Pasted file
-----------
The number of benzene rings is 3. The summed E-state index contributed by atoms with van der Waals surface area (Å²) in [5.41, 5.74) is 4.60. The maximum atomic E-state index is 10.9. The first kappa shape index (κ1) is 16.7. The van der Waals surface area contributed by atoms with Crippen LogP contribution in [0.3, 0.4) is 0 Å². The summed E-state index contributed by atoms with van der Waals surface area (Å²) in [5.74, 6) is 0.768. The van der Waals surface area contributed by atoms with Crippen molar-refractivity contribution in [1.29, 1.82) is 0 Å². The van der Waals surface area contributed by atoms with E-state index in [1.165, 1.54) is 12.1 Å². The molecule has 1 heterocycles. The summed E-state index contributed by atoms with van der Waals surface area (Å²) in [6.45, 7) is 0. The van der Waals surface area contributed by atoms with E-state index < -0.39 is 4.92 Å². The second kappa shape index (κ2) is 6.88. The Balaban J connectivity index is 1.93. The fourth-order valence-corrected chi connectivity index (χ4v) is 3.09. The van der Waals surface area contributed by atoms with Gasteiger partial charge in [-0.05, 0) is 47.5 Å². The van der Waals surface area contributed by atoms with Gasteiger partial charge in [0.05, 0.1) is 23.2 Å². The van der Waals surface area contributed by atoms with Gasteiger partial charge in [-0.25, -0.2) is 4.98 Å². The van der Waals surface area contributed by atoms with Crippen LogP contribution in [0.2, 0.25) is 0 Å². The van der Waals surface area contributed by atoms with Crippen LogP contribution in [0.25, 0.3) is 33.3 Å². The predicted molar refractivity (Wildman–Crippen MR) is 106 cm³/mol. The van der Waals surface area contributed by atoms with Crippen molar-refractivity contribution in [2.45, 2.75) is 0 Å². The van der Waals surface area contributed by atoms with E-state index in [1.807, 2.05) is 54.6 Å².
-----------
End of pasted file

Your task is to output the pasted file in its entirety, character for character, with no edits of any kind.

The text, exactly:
The number of benzene rings is 3. The summed E-state index contributed by atoms with van der Waals surface area (Å²) in [5.41, 5.74) is 4.60. The maximum atomic E-state index is 10.9. The first kappa shape index (κ1) is 16.7. The van der Waals surface area contributed by atoms with Crippen LogP contribution in [0.3, 0.4) is 0 Å². The summed E-state index contributed by atoms with van der Waals surface area (Å²) in [5.74, 6) is 0.768. The van der Waals surface area contributed by atoms with Crippen molar-refractivity contribution in [1.29, 1.82) is 0 Å². The van der Waals surface area contributed by atoms with E-state index in [1.165, 1.54) is 12.1 Å². The molecule has 1 heterocycles. The summed E-state index contributed by atoms with van der Waals surface area (Å²) in [6.45, 7) is 0. The van der Waals surface area contributed by atoms with E-state index < -0.39 is 4.92 Å². The second kappa shape index (κ2) is 6.88. The Balaban J connectivity index is 1.93. The fourth-order valence-corrected chi connectivity index (χ4v) is 3.09. The van der Waals surface area contributed by atoms with Gasteiger partial charge in [-0.05, 0) is 47.5 Å². The van der Waals surface area contributed by atoms with Gasteiger partial charge in [0.05, 0.1) is 23.2 Å². The van der Waals surface area contributed by atoms with Gasteiger partial charge in [-0.25, -0.2) is 4.98 Å². The van der Waals surface area contributed by atoms with Crippen LogP contribution in [0.2, 0.25) is 0 Å². The van der Waals surface area contributed by atoms with Crippen LogP contribution in [0.25, 0.3) is 33.3 Å². The predicted molar refractivity (Wildman–Crippen MR) is 106 cm³/mol. The van der Waals surface area contributed by atoms with Crippen molar-refractivity contribution in [2.45, 2.75) is 0 Å². The van der Waals surface area contributed by atoms with E-state index in [1.807, 2.05) is 54.6 Å².